Over the holidays, I had the opportunity to read a new book about the drug war by Johann Hari: “Chasing the Scream: The First and Last Days of the War on Drugs.”
I have to admit, I wasn’t sure how well I’d do. I have a harder time getting into non-fiction books these days — I spend most of my time reading things online, and I’ve read so much about the war on drugs that it’s hard to get excited about reading a book about it.
But less than halfway through the first chapter, I couldn’t put it down – it’s an amazing read.
Johann has done something really phenomenal with this book, by combining compelling storytelling with the factual highlights of the abominable history of the war on drugs, plus an undeniable blueprint for replacing that war.
For drug policy experts like me, it’s a great read with some fascinating personal perspectives, while filling in a few historical knowledge gaps. Definitely a reading highlight.
But it will also really score with the average politically-aware reader who doesn’t know all that much about the drug war. I know that it’s often hard to reach this group, because there simply is so incredibly much to tell them about the drug war and the facts can be overwhelming. But here, in one book, they get good stories with all the info they need to become an informed advocate for reform. I plan on buying a few copies to give to friends to read.
Hari starts with the biggest villain of all â€” Harry Anslinger â€” by researching through all his diaries and files stored at Penn State University. I’ve known mostly about Anslinger’s war against marijuana, and now learned a few more things about what he did to get the war on drugs started in full force.
I was surprised to learn that doctors like Edward Williams were actually successfully using heroin maintenance approaches in the U.S. to treat addicts, until Anslinger shut them down, arresting thousands of doctors.
Most were charged massive fines, but some faced five years in prison for each and every prescription written. In many places, horrified juries refused to convict, because they could see the doctors were only treating the sick as best they could. But Anslinger’s crackdown continued with full force.
Harry wanted Edward Williams to be broken more than any other doctor, because he was widely respected and many people listened to him. “The moral effect of his conviction,” Anslinger wrote, “will most certainly result in greater circumspection.” […] “Anybody that came out with any academic work that could be critical of him, his Bureau, or his philosophy, had to go to prison,” Howard Diller, one of his agents, said later. “Or be beheaded.”
I also was not aware how involved Anslinger was in channeling the full might of the U.S. government in exporting our drug war to the rest of the world.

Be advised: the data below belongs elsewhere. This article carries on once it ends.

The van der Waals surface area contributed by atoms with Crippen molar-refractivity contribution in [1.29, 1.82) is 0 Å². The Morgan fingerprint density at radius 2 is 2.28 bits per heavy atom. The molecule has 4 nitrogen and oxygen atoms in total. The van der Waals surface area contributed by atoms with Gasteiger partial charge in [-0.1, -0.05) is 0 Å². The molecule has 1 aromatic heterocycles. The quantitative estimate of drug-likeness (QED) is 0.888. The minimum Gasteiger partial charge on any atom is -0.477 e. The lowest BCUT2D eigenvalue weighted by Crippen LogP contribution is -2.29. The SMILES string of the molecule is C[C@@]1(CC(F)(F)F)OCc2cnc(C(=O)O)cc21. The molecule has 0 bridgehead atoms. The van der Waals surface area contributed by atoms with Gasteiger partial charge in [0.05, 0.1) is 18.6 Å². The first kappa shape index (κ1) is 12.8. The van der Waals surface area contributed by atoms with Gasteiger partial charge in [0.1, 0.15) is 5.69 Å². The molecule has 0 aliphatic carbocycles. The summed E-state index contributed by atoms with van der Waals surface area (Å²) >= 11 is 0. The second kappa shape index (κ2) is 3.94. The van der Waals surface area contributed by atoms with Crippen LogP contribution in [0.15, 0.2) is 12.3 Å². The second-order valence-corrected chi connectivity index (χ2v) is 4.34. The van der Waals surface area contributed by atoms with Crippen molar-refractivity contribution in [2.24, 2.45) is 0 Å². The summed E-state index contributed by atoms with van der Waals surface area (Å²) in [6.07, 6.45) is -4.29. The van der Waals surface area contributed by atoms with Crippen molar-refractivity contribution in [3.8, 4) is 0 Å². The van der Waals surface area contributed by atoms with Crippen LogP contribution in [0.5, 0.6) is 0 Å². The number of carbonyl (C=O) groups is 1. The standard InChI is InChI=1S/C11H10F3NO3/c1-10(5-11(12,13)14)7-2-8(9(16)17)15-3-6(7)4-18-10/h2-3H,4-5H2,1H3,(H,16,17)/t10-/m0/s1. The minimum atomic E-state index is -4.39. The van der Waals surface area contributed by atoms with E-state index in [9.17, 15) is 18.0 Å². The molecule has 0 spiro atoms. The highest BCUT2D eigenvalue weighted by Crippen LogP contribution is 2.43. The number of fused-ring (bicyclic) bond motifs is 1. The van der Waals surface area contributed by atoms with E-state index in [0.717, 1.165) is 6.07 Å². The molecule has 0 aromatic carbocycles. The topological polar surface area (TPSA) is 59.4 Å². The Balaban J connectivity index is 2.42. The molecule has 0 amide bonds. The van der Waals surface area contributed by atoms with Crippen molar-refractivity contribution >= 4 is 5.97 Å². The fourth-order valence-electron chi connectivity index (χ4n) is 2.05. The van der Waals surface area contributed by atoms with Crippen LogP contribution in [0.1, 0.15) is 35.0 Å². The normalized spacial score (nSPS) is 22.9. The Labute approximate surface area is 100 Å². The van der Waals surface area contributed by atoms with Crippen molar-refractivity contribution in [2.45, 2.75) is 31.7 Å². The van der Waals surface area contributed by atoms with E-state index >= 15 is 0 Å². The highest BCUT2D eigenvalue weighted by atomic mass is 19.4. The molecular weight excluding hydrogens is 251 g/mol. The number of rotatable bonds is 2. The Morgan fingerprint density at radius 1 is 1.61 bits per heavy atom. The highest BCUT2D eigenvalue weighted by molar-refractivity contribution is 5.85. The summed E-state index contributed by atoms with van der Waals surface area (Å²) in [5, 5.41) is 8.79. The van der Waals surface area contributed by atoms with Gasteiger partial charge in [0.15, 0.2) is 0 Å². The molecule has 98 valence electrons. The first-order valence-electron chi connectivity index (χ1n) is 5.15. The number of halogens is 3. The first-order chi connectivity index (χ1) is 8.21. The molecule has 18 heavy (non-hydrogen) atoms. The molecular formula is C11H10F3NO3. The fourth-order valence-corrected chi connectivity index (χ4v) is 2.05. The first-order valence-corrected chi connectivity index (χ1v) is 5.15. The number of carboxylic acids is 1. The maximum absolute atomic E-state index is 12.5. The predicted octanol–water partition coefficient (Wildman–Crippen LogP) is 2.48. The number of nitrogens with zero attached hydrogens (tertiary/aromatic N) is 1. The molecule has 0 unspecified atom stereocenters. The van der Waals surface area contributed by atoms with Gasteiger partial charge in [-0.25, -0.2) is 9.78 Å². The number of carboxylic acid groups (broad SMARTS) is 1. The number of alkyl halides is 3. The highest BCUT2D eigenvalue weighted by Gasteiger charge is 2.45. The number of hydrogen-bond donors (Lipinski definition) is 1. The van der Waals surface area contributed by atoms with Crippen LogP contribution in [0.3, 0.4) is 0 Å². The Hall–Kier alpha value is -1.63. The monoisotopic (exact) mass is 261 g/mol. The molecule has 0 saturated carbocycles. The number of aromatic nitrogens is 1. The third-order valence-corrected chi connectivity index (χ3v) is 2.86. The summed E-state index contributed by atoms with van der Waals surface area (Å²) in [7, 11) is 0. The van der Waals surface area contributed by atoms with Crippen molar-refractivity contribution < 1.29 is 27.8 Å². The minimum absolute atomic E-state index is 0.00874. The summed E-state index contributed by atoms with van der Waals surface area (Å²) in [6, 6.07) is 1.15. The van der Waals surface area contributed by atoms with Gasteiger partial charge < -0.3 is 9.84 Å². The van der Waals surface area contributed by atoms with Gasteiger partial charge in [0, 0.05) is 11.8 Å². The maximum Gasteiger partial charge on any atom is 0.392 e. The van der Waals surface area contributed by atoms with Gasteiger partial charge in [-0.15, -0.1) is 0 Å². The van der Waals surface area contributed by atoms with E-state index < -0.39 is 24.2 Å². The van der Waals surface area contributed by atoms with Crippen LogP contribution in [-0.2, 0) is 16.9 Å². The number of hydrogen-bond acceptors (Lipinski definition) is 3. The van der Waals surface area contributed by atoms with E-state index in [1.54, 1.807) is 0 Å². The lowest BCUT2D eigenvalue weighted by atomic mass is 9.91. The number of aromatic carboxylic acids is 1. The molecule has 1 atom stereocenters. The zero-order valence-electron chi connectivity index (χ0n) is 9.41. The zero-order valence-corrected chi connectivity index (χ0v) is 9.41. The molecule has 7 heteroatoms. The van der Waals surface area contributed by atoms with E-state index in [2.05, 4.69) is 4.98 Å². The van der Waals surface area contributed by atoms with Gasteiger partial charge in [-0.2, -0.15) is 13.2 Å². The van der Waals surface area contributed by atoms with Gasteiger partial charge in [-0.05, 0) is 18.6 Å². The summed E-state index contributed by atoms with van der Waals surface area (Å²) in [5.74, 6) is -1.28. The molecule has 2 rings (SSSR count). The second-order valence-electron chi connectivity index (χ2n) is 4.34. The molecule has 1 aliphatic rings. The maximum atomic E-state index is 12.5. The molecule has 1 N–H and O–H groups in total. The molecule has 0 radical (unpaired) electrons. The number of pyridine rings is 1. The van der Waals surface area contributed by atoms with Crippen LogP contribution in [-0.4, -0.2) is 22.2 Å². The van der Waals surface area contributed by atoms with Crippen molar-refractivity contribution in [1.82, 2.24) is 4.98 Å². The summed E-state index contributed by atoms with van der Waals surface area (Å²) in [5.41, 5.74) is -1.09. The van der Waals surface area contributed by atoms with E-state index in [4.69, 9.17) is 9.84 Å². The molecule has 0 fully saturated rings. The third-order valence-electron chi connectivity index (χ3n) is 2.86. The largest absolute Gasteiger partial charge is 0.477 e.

“Drug prohibition would work — but only if it was being done by everyone, all over the world. So he traveled to the United Nations with a set of instructions for humanity: Do what we have done. Wage war on drugs. Or else. Of all Harry’s acts, this was the most consequential for us today. […]
One of his key lieutenants, Charles Siragusa, boasted: “I found that a casual mention of the possibility of shutting off our foreign aid programs, dropped in the proper quarters, brought grudging permission for our operations almost immediately.” Later, leaders were threatened with being cut off from selling any of their countries’ goods to the United States.
Whenever any representative of another country tried to explain to him why these policies weren’t right for them, Anslinger snapped: “I’ve made up my mind — don’t confuse me with the facts.”
Johann Hari provides us, throughout the book, with incredible access to individual players in the drug war. For the history, in addition to Anslinger, his research provides detailed insights into:
- Billy Holiday, a jazz singer and drug user whose paths crossed with Anslinger’s, and
- Arnold Rothstein, who invented the modern drug gang, and was the first major figure in organized drug crime in the United States.
And as Hari moved us to the present and future, these personal stories came from actual extensive interviews with an amazing array of individuals, including:
- Chino Hardin, a drug dealer for years in Brooklyn, who started his business when he was 14 years old.
- Leigh Maddox, a state trooper who later turned away from the drug war.
- Rosalio Reta, a killer for the Zetas in Mexico, who resides in a prison in Texas.
- Marisela Escobedo, who refused to accept her daughter’s murder by drug traffickers, and led protests in Mexico, until she was assassinated in front of the government palace (interviews were with family and friends).
- Gabor MatÃ© and Bruce Alexander, who developed new ways of looking at addiction, while working with addicts in Vancouver’s Downtown Eastside.
- Bud Osborn, a poet and homeless addict who helped transform that area of Vancouver and bring about the notion of rights for addicts.
- Ruth Dreifuss, former President of Switzerland, who supported and promoted harm reduction approaches, including heroin clinics.
- JoÃ£o GoulÃ£o, who helped lead a revolution in drug policy in Portugal.
- JosÃ© Mujica, president of Uruguay, who brought marijuana legalization to his country.
… and we learn about the players in the very different legalization approaches in Washington and Colorado.
Good stories, compelling arguments, and powerful facts.
You can learn more at Chasing the Scream, which will have actual audio files of all the pertinent interviews. The book has also been thoroughly researched and fact-checked by the author and editors with 65 pages of notes and bibliography.
I’m not done talking about this book — not by a long shot. It’s got some very powerful material about addiction and how we treat human beings that should be starting points for a number of serious conversations. I’ve got a lot of corners turned down on my copy of the book that still need to be discussed.